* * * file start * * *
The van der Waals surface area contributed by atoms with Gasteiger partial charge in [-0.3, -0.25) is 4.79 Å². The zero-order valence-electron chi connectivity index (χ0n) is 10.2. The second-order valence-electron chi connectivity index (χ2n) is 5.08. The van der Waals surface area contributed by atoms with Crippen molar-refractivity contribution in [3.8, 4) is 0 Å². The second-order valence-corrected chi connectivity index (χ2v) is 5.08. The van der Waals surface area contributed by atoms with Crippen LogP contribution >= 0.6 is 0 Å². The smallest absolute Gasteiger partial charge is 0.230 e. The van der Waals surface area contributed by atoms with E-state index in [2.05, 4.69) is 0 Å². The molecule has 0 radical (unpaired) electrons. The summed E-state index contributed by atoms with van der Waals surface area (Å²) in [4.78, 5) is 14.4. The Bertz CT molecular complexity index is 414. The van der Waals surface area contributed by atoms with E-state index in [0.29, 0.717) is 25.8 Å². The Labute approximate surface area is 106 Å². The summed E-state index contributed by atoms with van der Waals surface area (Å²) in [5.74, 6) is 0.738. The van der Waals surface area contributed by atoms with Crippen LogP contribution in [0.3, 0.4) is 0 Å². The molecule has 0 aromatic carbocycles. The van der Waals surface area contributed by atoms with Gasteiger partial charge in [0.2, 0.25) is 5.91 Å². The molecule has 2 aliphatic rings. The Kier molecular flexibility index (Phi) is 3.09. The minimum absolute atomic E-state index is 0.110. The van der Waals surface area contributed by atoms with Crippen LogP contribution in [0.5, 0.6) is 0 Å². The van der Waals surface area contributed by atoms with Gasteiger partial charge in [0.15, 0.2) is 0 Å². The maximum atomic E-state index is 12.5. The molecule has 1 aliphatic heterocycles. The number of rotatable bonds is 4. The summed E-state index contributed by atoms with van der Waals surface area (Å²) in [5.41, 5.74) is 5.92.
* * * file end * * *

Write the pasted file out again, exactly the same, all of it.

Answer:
The van der Waals surface area contributed by atoms with Gasteiger partial charge in [-0.3, -0.25) is 4.79 Å². The zero-order valence-electron chi connectivity index (χ0n) is 10.2. The second-order valence-electron chi connectivity index (χ2n) is 5.08. The van der Waals surface area contributed by atoms with Crippen molar-refractivity contribution in [3.8, 4) is 0 Å². The second-order valence-corrected chi connectivity index (χ2v) is 5.08. The van der Waals surface area contributed by atoms with Crippen LogP contribution >= 0.6 is 0 Å². The smallest absolute Gasteiger partial charge is 0.230 e. The van der Waals surface area contributed by atoms with E-state index in [2.05, 4.69) is 0 Å². The molecule has 0 radical (unpaired) electrons. The summed E-state index contributed by atoms with van der Waals surface area (Å²) in [4.78, 5) is 14.4. The Bertz CT molecular complexity index is 414. The van der Waals surface area contributed by atoms with E-state index in [0.29, 0.717) is 25.8 Å². The Labute approximate surface area is 106 Å². The summed E-state index contributed by atoms with van der Waals surface area (Å²) in [5.74, 6) is 0.738. The van der Waals surface area contributed by atoms with Crippen LogP contribution in [0.3, 0.4) is 0 Å². The molecule has 0 aromatic carbocycles. The van der Waals surface area contributed by atoms with Gasteiger partial charge in [0.2, 0.25) is 5.91 Å². The molecule has 2 aliphatic rings. The Kier molecular flexibility index (Phi) is 3.09. The minimum absolute atomic E-state index is 0.110. The van der Waals surface area contributed by atoms with Crippen LogP contribution in [0.5, 0.6) is 0 Å². The van der Waals surface area contributed by atoms with Gasteiger partial charge in [0.15, 0.2) is 0 Å². The maximum atomic E-state index is 12.5. The molecule has 1 aliphatic heterocycles. The number of rotatable bonds is 4. The summed E-state index contributed by atoms with van der Waals surface area (Å²) in [5.41, 5.74) is 5.92.